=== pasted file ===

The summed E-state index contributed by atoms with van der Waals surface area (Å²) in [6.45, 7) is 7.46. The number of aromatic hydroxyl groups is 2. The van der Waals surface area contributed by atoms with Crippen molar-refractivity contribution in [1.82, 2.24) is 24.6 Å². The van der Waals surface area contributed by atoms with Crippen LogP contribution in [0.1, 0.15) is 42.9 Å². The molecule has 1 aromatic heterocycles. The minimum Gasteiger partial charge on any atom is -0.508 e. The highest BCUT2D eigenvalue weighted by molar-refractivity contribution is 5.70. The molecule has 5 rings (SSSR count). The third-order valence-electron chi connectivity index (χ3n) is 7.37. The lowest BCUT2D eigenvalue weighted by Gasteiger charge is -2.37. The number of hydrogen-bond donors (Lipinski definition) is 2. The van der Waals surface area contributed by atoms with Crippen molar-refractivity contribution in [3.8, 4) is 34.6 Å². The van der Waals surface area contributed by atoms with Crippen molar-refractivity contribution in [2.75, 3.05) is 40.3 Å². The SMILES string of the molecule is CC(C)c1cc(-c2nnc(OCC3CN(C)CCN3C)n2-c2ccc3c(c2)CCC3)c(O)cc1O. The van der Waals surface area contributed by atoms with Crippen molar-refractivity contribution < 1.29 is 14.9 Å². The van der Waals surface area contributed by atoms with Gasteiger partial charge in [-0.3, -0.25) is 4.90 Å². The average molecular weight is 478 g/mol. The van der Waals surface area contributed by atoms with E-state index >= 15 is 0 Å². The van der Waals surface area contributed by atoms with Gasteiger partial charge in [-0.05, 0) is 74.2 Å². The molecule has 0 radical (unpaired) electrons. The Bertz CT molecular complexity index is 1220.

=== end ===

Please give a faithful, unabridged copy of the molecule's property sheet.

The summed E-state index contributed by atoms with van der Waals surface area (Å²) in [6.45, 7) is 7.46. The number of aromatic hydroxyl groups is 2. The van der Waals surface area contributed by atoms with Crippen molar-refractivity contribution in [1.82, 2.24) is 24.6 Å². The van der Waals surface area contributed by atoms with Crippen LogP contribution in [0.1, 0.15) is 42.9 Å². The molecule has 1 aromatic heterocycles. The minimum Gasteiger partial charge on any atom is -0.508 e. The highest BCUT2D eigenvalue weighted by molar-refractivity contribution is 5.70. The molecule has 5 rings (SSSR count). The third-order valence-electron chi connectivity index (χ3n) is 7.37. The lowest BCUT2D eigenvalue weighted by Gasteiger charge is -2.37. The number of hydrogen-bond donors (Lipinski definition) is 2. The van der Waals surface area contributed by atoms with Crippen molar-refractivity contribution in [3.8, 4) is 34.6 Å². The van der Waals surface area contributed by atoms with Crippen molar-refractivity contribution in [2.75, 3.05) is 40.3 Å². The SMILES string of the molecule is CC(C)c1cc(-c2nnc(OCC3CN(C)CCN3C)n2-c2ccc3c(c2)CCC3)c(O)cc1O. The van der Waals surface area contributed by atoms with Crippen molar-refractivity contribution < 1.29 is 14.9 Å². The van der Waals surface area contributed by atoms with Gasteiger partial charge in [-0.3, -0.25) is 4.90 Å². The average molecular weight is 478 g/mol. The van der Waals surface area contributed by atoms with E-state index >= 15 is 0 Å². The van der Waals surface area contributed by atoms with Gasteiger partial charge in [-0.05, 0) is 74.2 Å². The molecule has 0 radical (unpaired) electrons. The Bertz CT molecular complexity index is 1220.